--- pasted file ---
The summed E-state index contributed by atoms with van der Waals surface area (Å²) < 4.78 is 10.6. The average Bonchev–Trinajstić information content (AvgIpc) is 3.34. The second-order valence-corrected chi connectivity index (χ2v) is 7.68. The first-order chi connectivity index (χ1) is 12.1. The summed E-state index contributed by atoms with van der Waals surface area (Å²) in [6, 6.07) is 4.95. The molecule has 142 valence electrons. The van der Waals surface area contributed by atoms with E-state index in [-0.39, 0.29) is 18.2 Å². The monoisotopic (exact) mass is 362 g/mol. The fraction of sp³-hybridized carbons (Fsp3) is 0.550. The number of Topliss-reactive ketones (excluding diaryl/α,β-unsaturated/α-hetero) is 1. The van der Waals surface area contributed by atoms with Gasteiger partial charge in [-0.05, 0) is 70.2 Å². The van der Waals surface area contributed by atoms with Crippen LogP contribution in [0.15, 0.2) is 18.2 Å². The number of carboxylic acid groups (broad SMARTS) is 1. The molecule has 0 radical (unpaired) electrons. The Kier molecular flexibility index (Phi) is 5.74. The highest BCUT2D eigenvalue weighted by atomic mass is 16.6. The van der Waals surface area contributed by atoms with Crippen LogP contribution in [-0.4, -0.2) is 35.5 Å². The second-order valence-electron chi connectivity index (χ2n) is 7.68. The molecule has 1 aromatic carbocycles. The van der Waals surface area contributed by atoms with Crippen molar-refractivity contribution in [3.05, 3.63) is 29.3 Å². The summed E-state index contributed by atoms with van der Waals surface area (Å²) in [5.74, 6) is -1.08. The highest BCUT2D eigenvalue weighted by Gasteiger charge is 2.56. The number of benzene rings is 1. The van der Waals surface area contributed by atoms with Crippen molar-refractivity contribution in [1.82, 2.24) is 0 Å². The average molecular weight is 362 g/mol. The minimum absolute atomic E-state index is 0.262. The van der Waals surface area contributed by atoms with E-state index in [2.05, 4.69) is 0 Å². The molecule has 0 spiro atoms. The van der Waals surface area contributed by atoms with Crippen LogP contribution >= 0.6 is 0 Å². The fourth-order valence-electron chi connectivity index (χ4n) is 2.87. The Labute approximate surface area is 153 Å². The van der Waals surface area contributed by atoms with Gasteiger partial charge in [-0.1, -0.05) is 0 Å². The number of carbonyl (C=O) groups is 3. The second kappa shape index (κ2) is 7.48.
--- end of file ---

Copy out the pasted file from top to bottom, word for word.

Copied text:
The summed E-state index contributed by atoms with van der Waals surface area (Å²) < 4.78 is 10.6. The average Bonchev–Trinajstić information content (AvgIpc) is 3.34. The second-order valence-corrected chi connectivity index (χ2v) is 7.68. The first-order chi connectivity index (χ1) is 12.1. The summed E-state index contributed by atoms with van der Waals surface area (Å²) in [6, 6.07) is 4.95. The molecule has 142 valence electrons. The van der Waals surface area contributed by atoms with E-state index in [-0.39, 0.29) is 18.2 Å². The monoisotopic (exact) mass is 362 g/mol. The fraction of sp³-hybridized carbons (Fsp3) is 0.550. The number of Topliss-reactive ketones (excluding diaryl/α,β-unsaturated/α-hetero) is 1. The van der Waals surface area contributed by atoms with Gasteiger partial charge in [-0.05, 0) is 70.2 Å². The van der Waals surface area contributed by atoms with Crippen LogP contribution in [0.15, 0.2) is 18.2 Å². The number of carboxylic acid groups (broad SMARTS) is 1. The molecule has 0 radical (unpaired) electrons. The Kier molecular flexibility index (Phi) is 5.74. The highest BCUT2D eigenvalue weighted by atomic mass is 16.6. The van der Waals surface area contributed by atoms with Crippen LogP contribution in [-0.4, -0.2) is 35.5 Å². The second-order valence-electron chi connectivity index (χ2n) is 7.68. The molecule has 1 aromatic carbocycles. The van der Waals surface area contributed by atoms with Crippen molar-refractivity contribution in [3.05, 3.63) is 29.3 Å². The summed E-state index contributed by atoms with van der Waals surface area (Å²) in [5.74, 6) is -1.08. The highest BCUT2D eigenvalue weighted by Gasteiger charge is 2.56. The number of benzene rings is 1. The van der Waals surface area contributed by atoms with Crippen molar-refractivity contribution in [1.82, 2.24) is 0 Å². The average molecular weight is 362 g/mol. The minimum absolute atomic E-state index is 0.262. The van der Waals surface area contributed by atoms with E-state index in [2.05, 4.69) is 0 Å². The molecule has 0 spiro atoms. The van der Waals surface area contributed by atoms with Crippen LogP contribution >= 0.6 is 0 Å². The fourth-order valence-electron chi connectivity index (χ4n) is 2.87. The Labute approximate surface area is 153 Å². The van der Waals surface area contributed by atoms with Gasteiger partial charge in [-0.1, -0.05) is 0 Å². The number of carbonyl (C=O) groups is 3. The second kappa shape index (κ2) is 7.48.